Wednesday, November 2, 2016

I'm with Chaput - Let's Punch the Devil in the Nose

The Blessed Virgin Mary punching the devil (13th century MS, British Library).
Via Gregory Wolfe and Catholic News Agency
I featured this artwork about a month ago. Today I got a complaint that it is not treating Mary reverently enough ... and also that it might be pop art.

For me this shows Mary as a powerful spiritual warrior, especially when I look at the expression on both faces. I'd like to think I could be like that.

I'll be fair. Mary could also be holding a seal of some sort with which she is marking the devil.

Looking around for a proper reference to prove it wasn't pop art I wound up at the Catholic News Agency. The bonus was this wonderful talk by Archbishop Chaput which used it as a springboard to exhort us to be like Mary.
“If we want to reclaim who we are as a Church, if we want to renew the Catholic imagination, we need to begin, in ourselves and in our local parishes, by unplugging our hearts from the assumptions of a culture that still seems familiar but is no longer really ‘ours,’” Archbishop Chaput said.

“This is why Mary – the young Jewish virgin, the loving mother, and the woman who punches the devil in the nose – was, is, and always will be the great defender of the Church,” he added.

Archbishop Chaput addressed the 2016 Bishops’ Symposium at the University of Notre Dame on Wednesday. He spoke on “Remembering Who We Are and the Story We Belong To.”

He began his talk referencing an illustration, reportedly from the Middle Ages, of the Blessed Virgin Mary punching the devil in the nose. “She doesn’t rebuke him. She doesn’t enter into a dialogue with him. She punches the devil in the nose,” he said.
I love that guy. Read the whole thing. It's good medicine.


  1. Thank you for showing this. It is absolutely great.

  2. LOL, I would never envision our Blessed Mother punching anyone or anything.

  3. Deo gratias. Let us stop being wimps

  4. As always, we can learn a lot from Mother Mary

  5. My defense of Our Lady is posted at Crisis Magazine. The undeclared 'author' and exact location (? British Museum) make this image suspect. Mary is 'full of grace' (Luke Two). As such Her hands hold the graces to help souls find Her virtues and Her Son, and to get to Heaven. To 'be like Mary', is to be totally consecrated to Her and find one of Her worthy saints, like Saint Louis Marie de Montfort, and perform the 33 day consecration to Her Son. Mary's 'hand to hand' combat is generally performed through Her saints and angels, like Saint Michael, as She is above these direct disputes. "August Queen of Heaven, Sovereign Mistress of the angels, Who has been given the mission and the power to CRUSH THE HEAD of satan (Genesis 3:15), send Thy holy angels, that under Thy command and by Thy power, they may pursue the evils spirits, encounter them on every side, resist their bold attempts and drive them hence into the abyss of woe. O Most Holy Mother, Thou shalt ever be our Love, our Light our Hope and our guide. Holy Mother and Holy Guardian angels, watch over us and protect us.'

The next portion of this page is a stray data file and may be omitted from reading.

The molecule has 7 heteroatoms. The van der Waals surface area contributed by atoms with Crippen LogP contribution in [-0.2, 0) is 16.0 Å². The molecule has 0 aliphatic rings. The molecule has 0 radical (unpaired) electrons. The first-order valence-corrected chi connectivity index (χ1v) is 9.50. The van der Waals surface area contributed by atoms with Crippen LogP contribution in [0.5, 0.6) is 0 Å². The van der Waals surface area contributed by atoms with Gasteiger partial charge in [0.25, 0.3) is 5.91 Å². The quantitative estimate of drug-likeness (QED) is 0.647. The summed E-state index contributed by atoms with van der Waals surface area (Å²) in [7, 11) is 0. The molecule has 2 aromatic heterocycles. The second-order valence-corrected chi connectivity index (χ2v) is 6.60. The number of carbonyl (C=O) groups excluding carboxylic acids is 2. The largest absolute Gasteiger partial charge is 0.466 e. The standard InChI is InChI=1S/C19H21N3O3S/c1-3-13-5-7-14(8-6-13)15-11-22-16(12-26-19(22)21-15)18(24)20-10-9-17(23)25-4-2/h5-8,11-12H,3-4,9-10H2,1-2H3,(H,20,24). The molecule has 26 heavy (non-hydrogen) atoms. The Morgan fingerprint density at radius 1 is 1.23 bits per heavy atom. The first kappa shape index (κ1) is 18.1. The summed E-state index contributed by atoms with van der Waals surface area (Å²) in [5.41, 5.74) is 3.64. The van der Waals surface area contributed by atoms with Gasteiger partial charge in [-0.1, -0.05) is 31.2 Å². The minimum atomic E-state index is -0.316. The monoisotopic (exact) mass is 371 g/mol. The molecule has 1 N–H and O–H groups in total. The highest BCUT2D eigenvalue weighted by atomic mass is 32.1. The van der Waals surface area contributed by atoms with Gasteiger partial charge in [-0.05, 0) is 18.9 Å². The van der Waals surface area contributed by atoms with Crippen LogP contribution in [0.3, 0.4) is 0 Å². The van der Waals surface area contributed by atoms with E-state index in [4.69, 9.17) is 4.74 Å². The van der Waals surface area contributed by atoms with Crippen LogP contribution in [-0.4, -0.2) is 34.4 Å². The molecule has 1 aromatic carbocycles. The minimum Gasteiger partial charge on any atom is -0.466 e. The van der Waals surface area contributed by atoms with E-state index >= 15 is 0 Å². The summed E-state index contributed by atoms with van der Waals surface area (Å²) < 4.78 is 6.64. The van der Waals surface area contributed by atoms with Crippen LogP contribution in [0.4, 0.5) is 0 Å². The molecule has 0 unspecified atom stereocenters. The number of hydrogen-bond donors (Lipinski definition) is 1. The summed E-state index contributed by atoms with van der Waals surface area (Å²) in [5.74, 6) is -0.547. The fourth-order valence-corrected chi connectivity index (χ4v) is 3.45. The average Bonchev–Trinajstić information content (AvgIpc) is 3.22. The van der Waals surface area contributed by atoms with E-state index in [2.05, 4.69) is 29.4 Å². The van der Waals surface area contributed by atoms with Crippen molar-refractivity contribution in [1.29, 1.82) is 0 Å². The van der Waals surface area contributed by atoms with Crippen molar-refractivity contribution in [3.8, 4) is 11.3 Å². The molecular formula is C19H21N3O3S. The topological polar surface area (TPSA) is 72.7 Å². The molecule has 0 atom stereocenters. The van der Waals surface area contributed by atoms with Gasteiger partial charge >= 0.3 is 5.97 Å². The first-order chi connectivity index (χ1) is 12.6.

6. Genesis 3:15 further relates that the evil one will lay in wait for Her heel (She and Her seed, the Christ), as Our Lady is far above this rendition and conquers in battle with the devil BENEATH Her, not anywhere near, or in Her face..

  7. Saint John Bosco and Luis Comollo were friends as boys in school. Luis had a saintly uncle, a priest. Luis was able to deflect the bulllying of other students and this impressed John. John who had never been able to overcome his temper, one day, wanted to use his strength to fight back and send a swing. Luis told John, he could do more through kindness than using his physical strength. Luis told John 'the Lady told me this in a dream', as a young boy. (Citation paraphrase from book, Saint John Bosco by Catherine Beebe, Ignatius Press, 1955, pages 77 and 78, you can find it on line, google) This is yet another example of how Our Lady conquers satan, completely differently, than the above pop-pseudo-schema..

  8. Thank you for posting this. I love it! There is nothing demeaning to Mary in this painting. The artist understood that Mary aids in the fight of Satan. It is symbolic of her strength and fight against evil.